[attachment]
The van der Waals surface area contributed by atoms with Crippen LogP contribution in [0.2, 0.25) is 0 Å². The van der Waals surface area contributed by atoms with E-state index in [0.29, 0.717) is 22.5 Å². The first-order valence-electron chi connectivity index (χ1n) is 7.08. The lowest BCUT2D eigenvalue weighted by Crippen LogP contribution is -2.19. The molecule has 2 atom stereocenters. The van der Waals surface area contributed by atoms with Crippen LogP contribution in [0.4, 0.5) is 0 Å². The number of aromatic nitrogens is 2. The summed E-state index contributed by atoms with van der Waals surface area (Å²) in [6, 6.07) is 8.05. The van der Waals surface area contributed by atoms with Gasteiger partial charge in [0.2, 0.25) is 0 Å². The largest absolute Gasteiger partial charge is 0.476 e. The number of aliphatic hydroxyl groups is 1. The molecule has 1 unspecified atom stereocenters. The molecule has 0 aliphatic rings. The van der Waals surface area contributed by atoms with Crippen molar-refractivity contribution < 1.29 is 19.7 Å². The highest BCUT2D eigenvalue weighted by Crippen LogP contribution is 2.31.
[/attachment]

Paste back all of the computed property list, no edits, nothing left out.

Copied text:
The van der Waals surface area contributed by atoms with Crippen LogP contribution in [0.2, 0.25) is 0 Å². The van der Waals surface area contributed by atoms with E-state index in [0.29, 0.717) is 22.5 Å². The first-order valence-electron chi connectivity index (χ1n) is 7.08. The lowest BCUT2D eigenvalue weighted by Crippen LogP contribution is -2.19. The molecule has 2 atom stereocenters. The van der Waals surface area contributed by atoms with Crippen LogP contribution in [0.4, 0.5) is 0 Å². The number of aromatic nitrogens is 2. The summed E-state index contributed by atoms with van der Waals surface area (Å²) in [6, 6.07) is 8.05. The van der Waals surface area contributed by atoms with Gasteiger partial charge in [0.2, 0.25) is 0 Å². The largest absolute Gasteiger partial charge is 0.476 e. The number of aliphatic hydroxyl groups is 1. The molecule has 1 unspecified atom stereocenters. The molecule has 0 aliphatic rings. The van der Waals surface area contributed by atoms with Crippen molar-refractivity contribution < 1.29 is 19.7 Å². The highest BCUT2D eigenvalue weighted by Crippen LogP contribution is 2.31.